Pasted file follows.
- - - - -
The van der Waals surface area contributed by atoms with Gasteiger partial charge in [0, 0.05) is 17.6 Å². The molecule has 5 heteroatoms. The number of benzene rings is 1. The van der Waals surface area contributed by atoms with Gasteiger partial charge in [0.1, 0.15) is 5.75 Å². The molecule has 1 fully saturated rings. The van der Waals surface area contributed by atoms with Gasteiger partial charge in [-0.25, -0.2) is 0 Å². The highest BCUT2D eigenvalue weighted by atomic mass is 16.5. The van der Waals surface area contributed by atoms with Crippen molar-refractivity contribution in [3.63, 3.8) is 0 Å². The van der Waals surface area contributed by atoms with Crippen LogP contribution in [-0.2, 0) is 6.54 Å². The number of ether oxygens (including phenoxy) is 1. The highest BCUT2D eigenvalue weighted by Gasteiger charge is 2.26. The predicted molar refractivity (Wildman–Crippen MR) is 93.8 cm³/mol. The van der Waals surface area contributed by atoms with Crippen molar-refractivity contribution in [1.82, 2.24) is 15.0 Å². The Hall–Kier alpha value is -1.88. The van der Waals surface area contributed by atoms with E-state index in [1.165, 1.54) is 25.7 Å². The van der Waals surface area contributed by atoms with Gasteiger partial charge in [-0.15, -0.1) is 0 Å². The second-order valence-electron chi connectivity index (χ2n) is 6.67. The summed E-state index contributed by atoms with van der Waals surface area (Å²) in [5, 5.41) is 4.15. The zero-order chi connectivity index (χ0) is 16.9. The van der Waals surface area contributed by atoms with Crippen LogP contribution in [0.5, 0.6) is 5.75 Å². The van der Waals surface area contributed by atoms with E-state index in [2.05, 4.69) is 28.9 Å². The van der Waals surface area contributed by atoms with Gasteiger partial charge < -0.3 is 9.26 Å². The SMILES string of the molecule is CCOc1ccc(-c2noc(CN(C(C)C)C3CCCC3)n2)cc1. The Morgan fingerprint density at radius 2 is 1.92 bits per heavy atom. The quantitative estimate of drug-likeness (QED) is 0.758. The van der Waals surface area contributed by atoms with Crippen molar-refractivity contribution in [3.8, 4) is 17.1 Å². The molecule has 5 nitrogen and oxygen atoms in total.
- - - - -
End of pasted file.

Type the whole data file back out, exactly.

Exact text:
The van der Waals surface area contributed by atoms with Gasteiger partial charge in [0, 0.05) is 17.6 Å². The molecule has 5 heteroatoms. The number of benzene rings is 1. The van der Waals surface area contributed by atoms with Gasteiger partial charge in [0.1, 0.15) is 5.75 Å². The molecule has 1 fully saturated rings. The van der Waals surface area contributed by atoms with Gasteiger partial charge in [-0.25, -0.2) is 0 Å². The highest BCUT2D eigenvalue weighted by atomic mass is 16.5. The van der Waals surface area contributed by atoms with Crippen molar-refractivity contribution in [3.63, 3.8) is 0 Å². The van der Waals surface area contributed by atoms with Crippen LogP contribution in [-0.2, 0) is 6.54 Å². The number of ether oxygens (including phenoxy) is 1. The highest BCUT2D eigenvalue weighted by Gasteiger charge is 2.26. The predicted molar refractivity (Wildman–Crippen MR) is 93.8 cm³/mol. The van der Waals surface area contributed by atoms with Crippen molar-refractivity contribution in [1.82, 2.24) is 15.0 Å². The Hall–Kier alpha value is -1.88. The van der Waals surface area contributed by atoms with E-state index in [1.165, 1.54) is 25.7 Å². The van der Waals surface area contributed by atoms with Gasteiger partial charge in [-0.15, -0.1) is 0 Å². The second-order valence-electron chi connectivity index (χ2n) is 6.67. The summed E-state index contributed by atoms with van der Waals surface area (Å²) in [5, 5.41) is 4.15. The zero-order chi connectivity index (χ0) is 16.9. The van der Waals surface area contributed by atoms with Crippen LogP contribution in [0.5, 0.6) is 5.75 Å². The van der Waals surface area contributed by atoms with E-state index in [2.05, 4.69) is 28.9 Å². The van der Waals surface area contributed by atoms with Gasteiger partial charge < -0.3 is 9.26 Å². The SMILES string of the molecule is CCOc1ccc(-c2noc(CN(C(C)C)C3CCCC3)n2)cc1. The Morgan fingerprint density at radius 2 is 1.92 bits per heavy atom. The quantitative estimate of drug-likeness (QED) is 0.758. The van der Waals surface area contributed by atoms with Crippen molar-refractivity contribution in [3.8, 4) is 17.1 Å². The molecule has 5 nitrogen and oxygen atoms in total.